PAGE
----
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Crucial role of physical security suppliers and corporate security departments in handling cyber-crime

Published on 4 October, 2016
Only 3% of respondents strongly agreed with the statement, ‘the police are effective at tackling cyber-crime’
45% believed that cyber and physical security were equally important in the companies they were linked to

The latest Security Research Initiative Report published highlights the crucial role that physical security suppliers and corporate security departments play in tackling cyber-crime, albeit that this often goes unrecognised. 

Physical Security Specialists vs. Cyber Specialists 

In a survey of both physical security specialists and cyber specialists (supplemented by extensive interviews) 79% thought that physical security was crucial to tackling cyber, but 38% of the sample agreed physical security suppliers often don’t see opportunities for contributing to cyber security.

This general point was reinforced in other findings. For example, when asked whether any approach to cyber that did not include a physical response was a weak one, the majority of responders agreed (52%) and only a small percentage disagreed (17%). Moreover, over a half of the sample (55%) agreed that people issues were more important than technology in tackling cyber-crime, and 81% agreed that an alert workforce was the best defence against cybercrime.

Importance of cyber security vs. physical security

And the suggestion that cyber has overtaken physical security in terms of importance to companies was not given as much support as many might have thought. 45% believed that cyber and physical security were equally important in the companies they were linked to, 25% reported that cyber was more important, and 25% that cyber was less important. Much depends on the company and the threat environment.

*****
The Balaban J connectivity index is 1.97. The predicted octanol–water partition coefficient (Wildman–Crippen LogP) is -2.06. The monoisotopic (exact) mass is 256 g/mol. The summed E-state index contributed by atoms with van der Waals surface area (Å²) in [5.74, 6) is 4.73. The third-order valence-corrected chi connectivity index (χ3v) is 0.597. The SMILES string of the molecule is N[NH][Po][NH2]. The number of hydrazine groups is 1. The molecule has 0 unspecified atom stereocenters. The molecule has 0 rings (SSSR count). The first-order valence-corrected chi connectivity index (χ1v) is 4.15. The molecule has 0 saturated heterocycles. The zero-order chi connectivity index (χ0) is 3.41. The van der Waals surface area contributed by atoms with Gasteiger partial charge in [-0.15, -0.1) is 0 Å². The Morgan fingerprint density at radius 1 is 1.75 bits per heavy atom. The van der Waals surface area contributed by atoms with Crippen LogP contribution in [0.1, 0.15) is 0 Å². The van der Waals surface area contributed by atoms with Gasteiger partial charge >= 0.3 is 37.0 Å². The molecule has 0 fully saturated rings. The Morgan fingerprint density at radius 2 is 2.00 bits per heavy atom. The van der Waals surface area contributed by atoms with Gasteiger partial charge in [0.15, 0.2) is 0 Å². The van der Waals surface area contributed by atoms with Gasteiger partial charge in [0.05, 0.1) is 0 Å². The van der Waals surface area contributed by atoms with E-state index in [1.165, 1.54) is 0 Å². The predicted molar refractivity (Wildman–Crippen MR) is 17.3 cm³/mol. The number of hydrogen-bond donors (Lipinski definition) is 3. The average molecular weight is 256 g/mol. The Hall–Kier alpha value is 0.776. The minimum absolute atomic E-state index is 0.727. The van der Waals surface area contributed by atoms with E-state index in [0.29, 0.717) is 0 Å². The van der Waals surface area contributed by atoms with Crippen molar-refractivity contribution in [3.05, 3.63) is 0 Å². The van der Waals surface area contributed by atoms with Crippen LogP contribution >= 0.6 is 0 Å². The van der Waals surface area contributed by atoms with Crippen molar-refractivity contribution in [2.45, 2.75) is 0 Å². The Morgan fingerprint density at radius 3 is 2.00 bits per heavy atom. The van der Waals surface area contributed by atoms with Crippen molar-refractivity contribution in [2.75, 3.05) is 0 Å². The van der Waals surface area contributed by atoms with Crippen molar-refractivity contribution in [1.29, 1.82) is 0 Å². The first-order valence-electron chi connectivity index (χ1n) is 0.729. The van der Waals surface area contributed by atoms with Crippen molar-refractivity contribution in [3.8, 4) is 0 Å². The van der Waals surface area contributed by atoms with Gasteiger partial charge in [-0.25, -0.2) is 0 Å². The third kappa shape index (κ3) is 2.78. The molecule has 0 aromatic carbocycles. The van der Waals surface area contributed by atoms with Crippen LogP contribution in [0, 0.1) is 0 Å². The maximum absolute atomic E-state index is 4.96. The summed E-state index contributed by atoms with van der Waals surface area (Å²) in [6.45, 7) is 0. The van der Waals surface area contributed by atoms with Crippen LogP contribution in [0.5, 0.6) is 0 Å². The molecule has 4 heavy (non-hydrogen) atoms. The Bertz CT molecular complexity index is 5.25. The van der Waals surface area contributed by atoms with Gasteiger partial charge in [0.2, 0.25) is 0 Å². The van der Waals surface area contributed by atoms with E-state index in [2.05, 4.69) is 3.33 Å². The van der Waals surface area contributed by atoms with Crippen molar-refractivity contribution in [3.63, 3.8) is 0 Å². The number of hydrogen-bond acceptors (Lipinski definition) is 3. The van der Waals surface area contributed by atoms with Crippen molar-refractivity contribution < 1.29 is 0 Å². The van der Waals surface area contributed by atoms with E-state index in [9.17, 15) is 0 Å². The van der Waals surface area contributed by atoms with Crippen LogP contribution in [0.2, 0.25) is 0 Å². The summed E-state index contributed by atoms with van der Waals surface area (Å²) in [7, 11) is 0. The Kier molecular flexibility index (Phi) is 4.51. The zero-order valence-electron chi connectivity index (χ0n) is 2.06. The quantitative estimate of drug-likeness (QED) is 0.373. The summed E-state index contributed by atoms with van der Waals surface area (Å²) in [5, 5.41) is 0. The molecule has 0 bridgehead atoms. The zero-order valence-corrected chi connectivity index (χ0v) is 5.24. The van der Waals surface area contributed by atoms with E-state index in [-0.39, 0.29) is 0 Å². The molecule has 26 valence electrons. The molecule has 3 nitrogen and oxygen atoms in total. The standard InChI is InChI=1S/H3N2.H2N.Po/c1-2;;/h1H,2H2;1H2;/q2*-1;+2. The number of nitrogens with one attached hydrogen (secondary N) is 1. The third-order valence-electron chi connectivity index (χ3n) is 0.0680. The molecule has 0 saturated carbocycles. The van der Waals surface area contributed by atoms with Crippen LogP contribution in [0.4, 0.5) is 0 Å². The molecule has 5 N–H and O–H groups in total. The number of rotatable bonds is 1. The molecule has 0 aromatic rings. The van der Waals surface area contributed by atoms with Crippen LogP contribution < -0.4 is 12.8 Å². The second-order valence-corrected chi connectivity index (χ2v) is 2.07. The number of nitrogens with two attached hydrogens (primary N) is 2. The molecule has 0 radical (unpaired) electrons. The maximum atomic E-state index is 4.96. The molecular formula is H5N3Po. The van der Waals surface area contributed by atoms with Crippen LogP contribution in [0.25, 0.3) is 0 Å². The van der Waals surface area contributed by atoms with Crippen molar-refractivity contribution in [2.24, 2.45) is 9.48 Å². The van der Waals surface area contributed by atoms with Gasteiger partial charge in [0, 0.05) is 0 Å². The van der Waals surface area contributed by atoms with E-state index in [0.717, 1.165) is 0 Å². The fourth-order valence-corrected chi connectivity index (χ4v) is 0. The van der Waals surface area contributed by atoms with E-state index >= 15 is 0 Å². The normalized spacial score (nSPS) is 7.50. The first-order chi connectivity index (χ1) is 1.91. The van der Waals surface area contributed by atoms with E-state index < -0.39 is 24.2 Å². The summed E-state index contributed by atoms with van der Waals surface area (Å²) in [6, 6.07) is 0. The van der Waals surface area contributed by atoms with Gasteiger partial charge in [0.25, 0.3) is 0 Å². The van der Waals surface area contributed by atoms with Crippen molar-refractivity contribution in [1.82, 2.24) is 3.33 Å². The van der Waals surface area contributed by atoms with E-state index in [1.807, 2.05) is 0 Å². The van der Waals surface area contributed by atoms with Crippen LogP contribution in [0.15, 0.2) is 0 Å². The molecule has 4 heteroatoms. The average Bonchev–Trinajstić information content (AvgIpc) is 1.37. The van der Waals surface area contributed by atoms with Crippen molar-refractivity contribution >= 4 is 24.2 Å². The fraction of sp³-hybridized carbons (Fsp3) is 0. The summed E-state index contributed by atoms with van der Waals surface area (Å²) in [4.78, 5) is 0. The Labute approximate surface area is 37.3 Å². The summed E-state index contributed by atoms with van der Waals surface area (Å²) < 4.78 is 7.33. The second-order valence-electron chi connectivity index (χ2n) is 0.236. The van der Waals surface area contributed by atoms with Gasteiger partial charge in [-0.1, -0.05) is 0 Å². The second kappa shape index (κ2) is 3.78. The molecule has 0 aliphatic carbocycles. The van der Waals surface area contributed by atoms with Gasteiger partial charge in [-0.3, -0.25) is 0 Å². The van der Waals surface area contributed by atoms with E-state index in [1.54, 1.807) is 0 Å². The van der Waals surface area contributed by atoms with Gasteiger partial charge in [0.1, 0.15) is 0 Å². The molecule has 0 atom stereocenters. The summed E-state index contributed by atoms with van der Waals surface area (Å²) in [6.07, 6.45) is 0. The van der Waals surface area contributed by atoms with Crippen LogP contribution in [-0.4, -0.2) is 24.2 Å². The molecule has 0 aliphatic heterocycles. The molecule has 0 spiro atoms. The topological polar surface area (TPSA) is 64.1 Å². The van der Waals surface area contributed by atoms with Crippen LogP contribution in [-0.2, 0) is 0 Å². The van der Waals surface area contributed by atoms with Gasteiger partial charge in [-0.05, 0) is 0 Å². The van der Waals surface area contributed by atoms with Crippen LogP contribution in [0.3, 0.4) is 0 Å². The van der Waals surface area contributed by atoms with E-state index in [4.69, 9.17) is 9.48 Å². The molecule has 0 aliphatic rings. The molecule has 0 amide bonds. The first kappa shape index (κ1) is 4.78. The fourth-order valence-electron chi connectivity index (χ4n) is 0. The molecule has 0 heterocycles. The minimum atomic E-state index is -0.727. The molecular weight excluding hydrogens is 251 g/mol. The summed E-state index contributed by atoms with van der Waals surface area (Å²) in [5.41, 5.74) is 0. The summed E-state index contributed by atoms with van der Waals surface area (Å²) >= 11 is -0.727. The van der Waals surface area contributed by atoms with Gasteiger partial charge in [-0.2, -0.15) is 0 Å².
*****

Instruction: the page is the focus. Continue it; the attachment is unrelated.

The importance of the security was underlined even further in responses to questions about the capabilities of the police: Only 3% of respondents strongly agreed with the statement, ‘the police are effective at tackling cybercrime’, and 69% of those who expressed an opinion either way agreed that it is impractical to report all cybercrime.

There was general support for the use of security patrols in tackling cybercrime, and while a majority thought that converged working (the bringing together of physical and cyber security specialists) was a good thing, a minority felt that it was understood.

Professor Martin Gill who led the research noted:

‘The findings show that important and valuable as cyber security specialisms are, the role of staff and physical security expertise – including security suppliers and corporate security teams – are rated highly too. When tackling the cyber threat, a holistic approach is crucial and physical security specialists have been slow to articulate the crucial role they play’. 

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